Frequently Asked Questions

Why should I try to save my wood windows?
One of the main reasons why homeowners choose their homes in the first place is the way they look, and the windows are a major factor in a home's overall appeal. Windows can add a distinctive look to any house. The older the home, the more important the aesthetics are concerning size, placement, and muntins. In fact, the things that most people don't like about their windows are that they are difficult to operate, are drafty, rattle, and are single pane, thereby requiring the unsightly triple track storm window. They love the look, but hate how they perform. Bi-Glass Systems help preserve the wonderful aesthetics, while upgrading the energy efficiency of the windows at a lower price than new wood windows.
Why is wood better than vinyl for windows?

About half the residential replacement windows sold in the U.S. are made of vinyl. At first glance, vinyl seems to make sense. Manufacturers are justified in their claims that it insulates well and never needs painting. But vinyl isn't nearly as rigid as other window materials, such as wood and fiberglass. Worse, vinyl begins to soften and distort at 165 degrees, a temperature that is easily reached in the space between a window and drape on a sunny day. Although all window materials expand and contract as temperatures rise and fall, vinyl moves more than twice as much as aluminum, wood, and fiberglass. Vinyl expands seven times farther than glass with each degree. That action can pop seals between the frame and the glass. Last year, Environmental Building News, a newsletter for contractors and architects, evaluated all framing options used in windows and advised readers to avoid 100% vinyl window frames because of their durability problems.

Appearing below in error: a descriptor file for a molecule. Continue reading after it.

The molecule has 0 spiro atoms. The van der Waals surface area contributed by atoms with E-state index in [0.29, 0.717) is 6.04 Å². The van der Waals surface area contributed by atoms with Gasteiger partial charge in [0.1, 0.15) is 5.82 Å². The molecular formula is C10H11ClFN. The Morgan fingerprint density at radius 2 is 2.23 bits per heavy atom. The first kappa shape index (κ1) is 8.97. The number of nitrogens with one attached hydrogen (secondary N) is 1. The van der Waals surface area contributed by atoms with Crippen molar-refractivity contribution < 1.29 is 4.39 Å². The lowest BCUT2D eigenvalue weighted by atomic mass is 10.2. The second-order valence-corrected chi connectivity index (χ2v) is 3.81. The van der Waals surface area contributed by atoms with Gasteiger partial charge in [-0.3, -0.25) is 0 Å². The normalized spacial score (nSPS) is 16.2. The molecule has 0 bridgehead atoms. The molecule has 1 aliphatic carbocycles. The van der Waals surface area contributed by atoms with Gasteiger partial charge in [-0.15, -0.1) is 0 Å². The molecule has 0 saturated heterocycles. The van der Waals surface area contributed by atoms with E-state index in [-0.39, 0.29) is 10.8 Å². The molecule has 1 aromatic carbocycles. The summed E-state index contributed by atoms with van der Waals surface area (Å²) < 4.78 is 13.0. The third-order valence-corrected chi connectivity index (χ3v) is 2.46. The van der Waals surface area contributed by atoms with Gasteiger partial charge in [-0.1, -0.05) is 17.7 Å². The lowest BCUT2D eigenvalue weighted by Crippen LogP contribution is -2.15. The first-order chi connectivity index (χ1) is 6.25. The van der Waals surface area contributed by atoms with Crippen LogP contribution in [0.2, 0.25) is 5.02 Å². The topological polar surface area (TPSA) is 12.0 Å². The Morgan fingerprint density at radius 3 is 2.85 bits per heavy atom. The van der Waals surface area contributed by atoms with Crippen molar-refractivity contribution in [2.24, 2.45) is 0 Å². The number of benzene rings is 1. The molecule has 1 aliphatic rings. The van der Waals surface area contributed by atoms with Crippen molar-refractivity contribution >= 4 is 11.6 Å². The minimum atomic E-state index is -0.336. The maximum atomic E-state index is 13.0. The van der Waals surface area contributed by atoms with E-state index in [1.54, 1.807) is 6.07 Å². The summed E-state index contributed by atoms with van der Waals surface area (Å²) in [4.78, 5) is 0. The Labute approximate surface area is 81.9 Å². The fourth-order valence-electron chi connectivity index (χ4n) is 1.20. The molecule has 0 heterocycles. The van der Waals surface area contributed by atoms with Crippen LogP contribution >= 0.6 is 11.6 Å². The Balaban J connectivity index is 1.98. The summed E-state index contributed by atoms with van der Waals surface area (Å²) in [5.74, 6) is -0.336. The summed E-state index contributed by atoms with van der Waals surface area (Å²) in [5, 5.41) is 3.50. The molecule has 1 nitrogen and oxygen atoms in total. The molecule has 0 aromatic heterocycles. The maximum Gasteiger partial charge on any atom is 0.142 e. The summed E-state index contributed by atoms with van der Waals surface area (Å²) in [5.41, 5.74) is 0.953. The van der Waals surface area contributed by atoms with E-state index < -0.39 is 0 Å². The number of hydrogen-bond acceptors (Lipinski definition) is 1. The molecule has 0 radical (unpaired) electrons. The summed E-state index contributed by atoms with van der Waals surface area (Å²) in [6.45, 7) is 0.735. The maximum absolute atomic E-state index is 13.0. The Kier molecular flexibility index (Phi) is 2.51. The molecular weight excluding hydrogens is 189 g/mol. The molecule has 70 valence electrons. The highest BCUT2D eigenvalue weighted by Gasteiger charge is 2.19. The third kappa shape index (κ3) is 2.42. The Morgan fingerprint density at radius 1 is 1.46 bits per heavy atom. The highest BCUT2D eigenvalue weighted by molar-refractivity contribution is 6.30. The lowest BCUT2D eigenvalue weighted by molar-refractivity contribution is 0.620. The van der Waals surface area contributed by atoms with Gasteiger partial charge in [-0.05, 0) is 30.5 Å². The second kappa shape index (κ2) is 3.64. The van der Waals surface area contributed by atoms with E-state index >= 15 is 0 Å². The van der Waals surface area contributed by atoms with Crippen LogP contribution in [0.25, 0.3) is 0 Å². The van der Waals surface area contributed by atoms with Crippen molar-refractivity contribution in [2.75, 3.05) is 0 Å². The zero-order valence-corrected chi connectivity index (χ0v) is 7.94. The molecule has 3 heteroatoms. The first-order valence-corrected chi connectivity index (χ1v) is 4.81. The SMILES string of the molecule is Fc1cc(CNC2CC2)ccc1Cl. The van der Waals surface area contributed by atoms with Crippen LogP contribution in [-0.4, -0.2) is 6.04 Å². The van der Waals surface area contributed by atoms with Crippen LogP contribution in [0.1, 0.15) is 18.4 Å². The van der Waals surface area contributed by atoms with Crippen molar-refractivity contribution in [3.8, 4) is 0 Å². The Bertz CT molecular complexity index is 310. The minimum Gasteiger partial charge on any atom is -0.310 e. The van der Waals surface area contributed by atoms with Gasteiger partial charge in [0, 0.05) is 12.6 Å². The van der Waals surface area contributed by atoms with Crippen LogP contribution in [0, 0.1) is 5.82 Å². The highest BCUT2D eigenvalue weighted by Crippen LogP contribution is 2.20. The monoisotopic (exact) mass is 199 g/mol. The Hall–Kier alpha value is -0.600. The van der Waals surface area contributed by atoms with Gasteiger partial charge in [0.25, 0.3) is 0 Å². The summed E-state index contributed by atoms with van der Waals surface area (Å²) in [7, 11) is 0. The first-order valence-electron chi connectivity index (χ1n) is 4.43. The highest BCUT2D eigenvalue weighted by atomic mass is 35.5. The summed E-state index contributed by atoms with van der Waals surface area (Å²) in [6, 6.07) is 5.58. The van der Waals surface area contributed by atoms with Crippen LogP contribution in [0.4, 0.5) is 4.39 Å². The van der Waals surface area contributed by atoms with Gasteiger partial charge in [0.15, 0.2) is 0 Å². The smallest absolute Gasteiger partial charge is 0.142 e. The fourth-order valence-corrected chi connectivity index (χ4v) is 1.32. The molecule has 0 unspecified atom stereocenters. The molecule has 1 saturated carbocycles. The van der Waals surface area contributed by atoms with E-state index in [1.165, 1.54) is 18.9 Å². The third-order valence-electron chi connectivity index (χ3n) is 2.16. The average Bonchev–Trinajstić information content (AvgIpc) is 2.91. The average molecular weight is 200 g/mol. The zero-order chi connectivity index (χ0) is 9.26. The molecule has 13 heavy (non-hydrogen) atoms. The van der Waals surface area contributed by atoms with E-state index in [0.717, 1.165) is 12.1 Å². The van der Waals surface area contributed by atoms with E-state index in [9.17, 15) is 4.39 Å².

Andersen Corporation™, the world's largest manufacturer of windows, has never made an all-vinyl window for sale in the U.S. "Vinyl simply is not suitable for use on its own as a window material," says Mike Compeau, a spokesman for the company. Vinyl windows have been on the market for only 15 to 20 years. According the Hakim Elmahdy, the chief window expert for the Canadian government's Institute for Research in Construction, "There is not enough data or track record for these windows to say, yes, they will last for 50 years."

Noted Architect Robert A.M. Stern says, "We won't spec a house with vinyl windows. We won't even use a vinyl-over-wood window. We only use windows that are framed in wood. And we paint them or stain them. We don't leave a natural finish. The paint seals the windows."

Do historical societies approve of Bi-Glass Systems?
Historical preservation groups around the country are welcoming the Bi-Glass System with open arms. In New Hampshire and Vermont, historical preservation groups specify Bi-Glass as the renovation/restoration system of choice. Although there are preservation groups in some areas that are so restrictive that any upgrade is taboo, most groups welcome the diversity of options available, from using hidden balances and weatherstripping to completely changing out the single-pane glass to insulated units. Most historical societies are concerned that the exterior of historical properties remains the same. The Bi-Glass System maintains that look and still upgrades the window to higher energy-efficiency standards.
Will my windows tilt in?
Yes! By installing vinyl tilt jambliners in place of your old weights and pulleys, you can tilt your windows in for easy cleaning and remove them for simple maintenance.
Will my windows be more energy efficient after Bi-Glass?